18 March 2018 | Vicar Writes

A House of Prayer for All Nations

By Terry Wong

And he entered the temple and began to drive out those who sold and those who bought in the temple, and he overturned the tables of the money-changers and the seats of those who sold pigeons.  And he would not allow anyone to carry anything through the temple. And he was teaching them and saying to them, “Is it not written, ‘My house shall be called a house of prayer for all the nations’? But you have made it a den of robbers.” Mark 11:15-17

An interesting question was asked at the last AGM. Why do we allow buying and selling in the church when Jesus did not allow for that in the temple? This is a case in point where Scripture needs to be read and understood carefully so that it can guide us in a correct way. 

We start with the context. Pilgrims from afar, both Jews and proselytes (Gentile believers), will come to the temple in Jerusalem to worship on major feasts days. Pigeons and other animals used for sacrifices will be sold and this also explains the need for money-changers. On the surface, this seemed reasonable as a service was being provided. 

Jesus angrily overturned the tables and drove out the animals with a whip. The reasons can be inferred from his quotation of Scripture: “Is it not written, ‘My house shall be called a house of prayer for all the nations’? But you have made it a den of robbers.” This is taken from Isaiah 56:1-7, and I quote a part: And the foreigners who join themselves to the LORD, ... these I will bring to my holy mountain, and make them joyful in my house of prayer; their burnt offerings and their sacrifices will be accepted on my altar; for my house shall be called a house of prayer for all peoples.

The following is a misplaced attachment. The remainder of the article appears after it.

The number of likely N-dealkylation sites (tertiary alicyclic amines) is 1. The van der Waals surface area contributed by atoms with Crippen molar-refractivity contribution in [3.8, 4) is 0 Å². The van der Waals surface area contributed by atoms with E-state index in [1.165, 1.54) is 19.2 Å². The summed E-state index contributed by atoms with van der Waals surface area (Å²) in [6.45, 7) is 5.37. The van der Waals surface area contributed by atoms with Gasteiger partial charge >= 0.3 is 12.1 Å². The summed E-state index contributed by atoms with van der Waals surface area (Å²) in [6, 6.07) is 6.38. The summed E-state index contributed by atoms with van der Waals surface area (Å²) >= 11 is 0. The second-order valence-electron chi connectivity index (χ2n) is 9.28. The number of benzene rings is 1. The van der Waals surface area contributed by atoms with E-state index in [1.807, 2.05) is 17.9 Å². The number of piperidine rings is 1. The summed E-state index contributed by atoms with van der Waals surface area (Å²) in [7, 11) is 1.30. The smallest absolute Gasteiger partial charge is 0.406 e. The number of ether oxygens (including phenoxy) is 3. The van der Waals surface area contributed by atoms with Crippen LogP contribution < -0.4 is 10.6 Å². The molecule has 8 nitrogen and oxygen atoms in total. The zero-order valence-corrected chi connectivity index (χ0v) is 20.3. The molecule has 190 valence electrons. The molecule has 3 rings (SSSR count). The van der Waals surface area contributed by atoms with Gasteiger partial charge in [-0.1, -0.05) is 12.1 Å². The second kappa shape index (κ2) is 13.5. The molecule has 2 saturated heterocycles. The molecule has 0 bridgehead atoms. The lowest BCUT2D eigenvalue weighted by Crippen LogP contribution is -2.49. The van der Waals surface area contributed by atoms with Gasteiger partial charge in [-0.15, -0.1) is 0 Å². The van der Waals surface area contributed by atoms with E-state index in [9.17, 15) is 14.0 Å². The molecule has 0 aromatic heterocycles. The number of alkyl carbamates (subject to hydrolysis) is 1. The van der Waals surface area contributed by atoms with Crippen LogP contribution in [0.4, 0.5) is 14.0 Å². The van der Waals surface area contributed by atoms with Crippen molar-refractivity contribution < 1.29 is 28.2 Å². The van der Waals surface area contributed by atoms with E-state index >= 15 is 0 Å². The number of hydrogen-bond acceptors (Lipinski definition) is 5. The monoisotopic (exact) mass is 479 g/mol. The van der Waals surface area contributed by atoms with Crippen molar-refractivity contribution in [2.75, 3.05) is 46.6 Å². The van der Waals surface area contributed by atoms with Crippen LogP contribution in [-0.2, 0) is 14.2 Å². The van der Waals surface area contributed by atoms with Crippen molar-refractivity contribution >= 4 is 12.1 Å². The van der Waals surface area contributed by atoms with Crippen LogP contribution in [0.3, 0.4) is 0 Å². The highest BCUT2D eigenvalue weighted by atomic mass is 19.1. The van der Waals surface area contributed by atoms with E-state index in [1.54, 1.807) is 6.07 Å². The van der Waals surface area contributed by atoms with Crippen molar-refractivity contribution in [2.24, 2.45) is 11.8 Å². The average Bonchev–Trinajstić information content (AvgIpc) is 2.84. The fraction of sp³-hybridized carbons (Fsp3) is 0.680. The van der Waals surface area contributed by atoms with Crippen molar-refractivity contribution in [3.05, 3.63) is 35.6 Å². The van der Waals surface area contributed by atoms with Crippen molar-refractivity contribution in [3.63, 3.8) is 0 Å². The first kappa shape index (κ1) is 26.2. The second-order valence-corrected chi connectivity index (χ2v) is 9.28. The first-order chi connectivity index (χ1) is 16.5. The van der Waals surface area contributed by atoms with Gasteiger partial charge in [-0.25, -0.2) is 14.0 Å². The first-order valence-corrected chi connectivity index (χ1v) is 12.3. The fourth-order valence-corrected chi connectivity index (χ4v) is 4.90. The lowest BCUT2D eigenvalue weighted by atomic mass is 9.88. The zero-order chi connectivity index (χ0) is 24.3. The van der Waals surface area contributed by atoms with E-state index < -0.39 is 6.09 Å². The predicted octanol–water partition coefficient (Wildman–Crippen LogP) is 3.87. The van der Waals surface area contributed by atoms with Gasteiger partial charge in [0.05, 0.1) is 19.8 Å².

The “den of robbers” may suggest that foreigners were taken advantage of through overpriced merchandise and unfair exchange rates. Even more importantly, the outer courts were areas where Gentiles were allowed to gather to worship. Those areas had become crowded out and its sense of sacred space was lost by both the presence of these activities and the way they were conducted. Instead of being a house of prayer for all nations, foreigners were being taken advantage of and their rights compromised.

In the synoptic Gospels (Matthew, Mark and Luke), this incident was the final reason for the religious authorities to kill Jesus.His consistent teaching and ministry to the religious outcasts of his day and his rebuke of the religious authorities finally led Him to the cross.

We can see from here the message that these passages carry for the Church. For we too can easily forget that the Church exists for all. Foreign worshippers have full rights to worship at His house. And they should never be taken advantage of. This is one reason why it grieved our hearts when we heard that a Korean tourist lost her bag with her passport and all when she left them behind momentarily and went up for communion. This can happen to anyone of course, and we remind all to be careful and watchful.

Beyond just the way space is used are the wider principles of how we see the Christian faith. Passages such as this and other teachings of Jesus elsewhere (e.g. the Great Commission in Matthew 28:18-20) have driven the Church into cross-cultural Missions and stopped her from being confined to a single or local culture. 

The Church has not read this as a prohibition of selling and buying on church grounds. Many churches, here and all over the world have book stores, restaurants and cafes catering to the need for Christian resources and refreshments. In SAC, we have kept the worship spaces sacred but have opened our grounds for varied uses, including allowing for the gathering of foreigners. This issue will be discussed at the next Town Hall Meeting and we appreciate your feedback and thoughts.